The ε4 allele of the apolipoprotein E gene (APOE ε4) is found with increased frequency among individuals with Alzheimer disease (AD) of both the late-onset sporadic (SAD) and late-onset familial (FAD) varieties.1,2 The APOE ε4 allele has been associated with acceleration of the development of AD35 and with a higher concentration of β-amyloid plaques in the brains of elderly persons with and without AD.6,7 Risk increases by nearly 2-fold for each APOE ε4 allele in both FAD and SAD and age at onset of AD decreases with increasing copies of the APOE ε4 allele.1,5,811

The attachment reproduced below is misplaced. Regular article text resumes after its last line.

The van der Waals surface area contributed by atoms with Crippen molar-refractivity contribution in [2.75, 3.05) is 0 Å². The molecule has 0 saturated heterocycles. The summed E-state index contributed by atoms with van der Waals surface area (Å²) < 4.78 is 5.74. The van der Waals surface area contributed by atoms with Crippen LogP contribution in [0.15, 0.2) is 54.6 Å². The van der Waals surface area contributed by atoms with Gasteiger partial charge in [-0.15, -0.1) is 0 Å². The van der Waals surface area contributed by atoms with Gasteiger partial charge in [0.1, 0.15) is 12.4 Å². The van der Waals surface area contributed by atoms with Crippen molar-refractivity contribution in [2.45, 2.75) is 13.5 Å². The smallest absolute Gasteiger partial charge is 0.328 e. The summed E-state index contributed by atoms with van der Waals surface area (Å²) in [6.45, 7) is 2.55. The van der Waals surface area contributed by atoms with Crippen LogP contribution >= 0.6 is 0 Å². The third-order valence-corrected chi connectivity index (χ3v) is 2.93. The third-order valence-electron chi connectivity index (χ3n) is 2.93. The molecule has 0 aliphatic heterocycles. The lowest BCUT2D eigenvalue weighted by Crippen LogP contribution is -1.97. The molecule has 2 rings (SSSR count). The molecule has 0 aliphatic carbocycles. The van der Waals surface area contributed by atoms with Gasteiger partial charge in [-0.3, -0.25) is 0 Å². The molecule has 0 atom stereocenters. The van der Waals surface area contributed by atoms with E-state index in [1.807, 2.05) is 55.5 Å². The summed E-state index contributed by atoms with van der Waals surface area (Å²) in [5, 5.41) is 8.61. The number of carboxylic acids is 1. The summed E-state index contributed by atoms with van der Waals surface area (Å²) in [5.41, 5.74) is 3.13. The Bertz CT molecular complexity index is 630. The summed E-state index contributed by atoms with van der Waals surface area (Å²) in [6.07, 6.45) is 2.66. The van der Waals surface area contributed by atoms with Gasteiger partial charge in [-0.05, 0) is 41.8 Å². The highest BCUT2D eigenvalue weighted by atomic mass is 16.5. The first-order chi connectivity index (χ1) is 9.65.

The risk of AD was found to be 2 to 3 times higher among Caribbean Hispanics than in non-Hispanics living in New York City.12,13 In addition, risk of AD associated with the APOE ε4 allele has been found to vary among ethnic groups of African ancestry.1318

In all populations, age at onset of FAD has been found to be earlier,19 and there is greater likelihood of carrying the APOE ε4 allele. In the present study, we investigated whether the presence of the APOE ε4 allele can account for the consistently lower age at onset among Caribbean Hispanics with FAD compared with SAD or whether other genetic or medical risk factors are involved in the earlier manifestation of symptoms.

METHODS
PARTICIPANTS AND SETTING